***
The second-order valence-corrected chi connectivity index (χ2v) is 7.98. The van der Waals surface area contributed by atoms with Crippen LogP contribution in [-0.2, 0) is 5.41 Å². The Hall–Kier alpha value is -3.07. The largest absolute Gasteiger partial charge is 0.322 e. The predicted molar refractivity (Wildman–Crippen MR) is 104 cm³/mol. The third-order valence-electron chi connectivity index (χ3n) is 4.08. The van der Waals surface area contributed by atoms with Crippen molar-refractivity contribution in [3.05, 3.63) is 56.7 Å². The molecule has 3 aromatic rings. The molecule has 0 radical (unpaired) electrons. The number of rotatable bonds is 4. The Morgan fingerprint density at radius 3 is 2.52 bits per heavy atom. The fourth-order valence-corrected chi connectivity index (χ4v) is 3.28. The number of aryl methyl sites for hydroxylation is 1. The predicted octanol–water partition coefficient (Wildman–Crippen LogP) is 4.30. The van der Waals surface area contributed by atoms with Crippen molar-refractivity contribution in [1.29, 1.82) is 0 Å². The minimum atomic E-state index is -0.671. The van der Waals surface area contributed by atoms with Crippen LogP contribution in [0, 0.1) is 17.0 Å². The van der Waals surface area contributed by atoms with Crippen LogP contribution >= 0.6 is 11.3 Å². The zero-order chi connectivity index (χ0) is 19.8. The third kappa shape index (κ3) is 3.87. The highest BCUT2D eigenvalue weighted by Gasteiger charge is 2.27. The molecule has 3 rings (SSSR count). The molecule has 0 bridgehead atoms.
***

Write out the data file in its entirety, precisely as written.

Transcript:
The second-order valence-corrected chi connectivity index (χ2v) is 7.98. The van der Waals surface area contributed by atoms with Crippen LogP contribution in [-0.2, 0) is 5.41 Å². The Hall–Kier alpha value is -3.07. The largest absolute Gasteiger partial charge is 0.322 e. The predicted molar refractivity (Wildman–Crippen MR) is 104 cm³/mol. The third-order valence-electron chi connectivity index (χ3n) is 4.08. The van der Waals surface area contributed by atoms with Crippen molar-refractivity contribution in [3.05, 3.63) is 56.7 Å². The molecule has 3 aromatic rings. The molecule has 0 radical (unpaired) electrons. The number of rotatable bonds is 4. The Morgan fingerprint density at radius 3 is 2.52 bits per heavy atom. The fourth-order valence-corrected chi connectivity index (χ4v) is 3.28. The number of aryl methyl sites for hydroxylation is 1. The predicted octanol–water partition coefficient (Wildman–Crippen LogP) is 4.30. The van der Waals surface area contributed by atoms with Crippen molar-refractivity contribution in [1.29, 1.82) is 0 Å². The minimum atomic E-state index is -0.671. The van der Waals surface area contributed by atoms with Crippen LogP contribution in [0, 0.1) is 17.0 Å². The van der Waals surface area contributed by atoms with Crippen LogP contribution >= 0.6 is 11.3 Å². The zero-order chi connectivity index (χ0) is 19.8. The third kappa shape index (κ3) is 3.87. The highest BCUT2D eigenvalue weighted by Gasteiger charge is 2.27. The molecule has 3 rings (SSSR count). The molecule has 0 bridgehead atoms.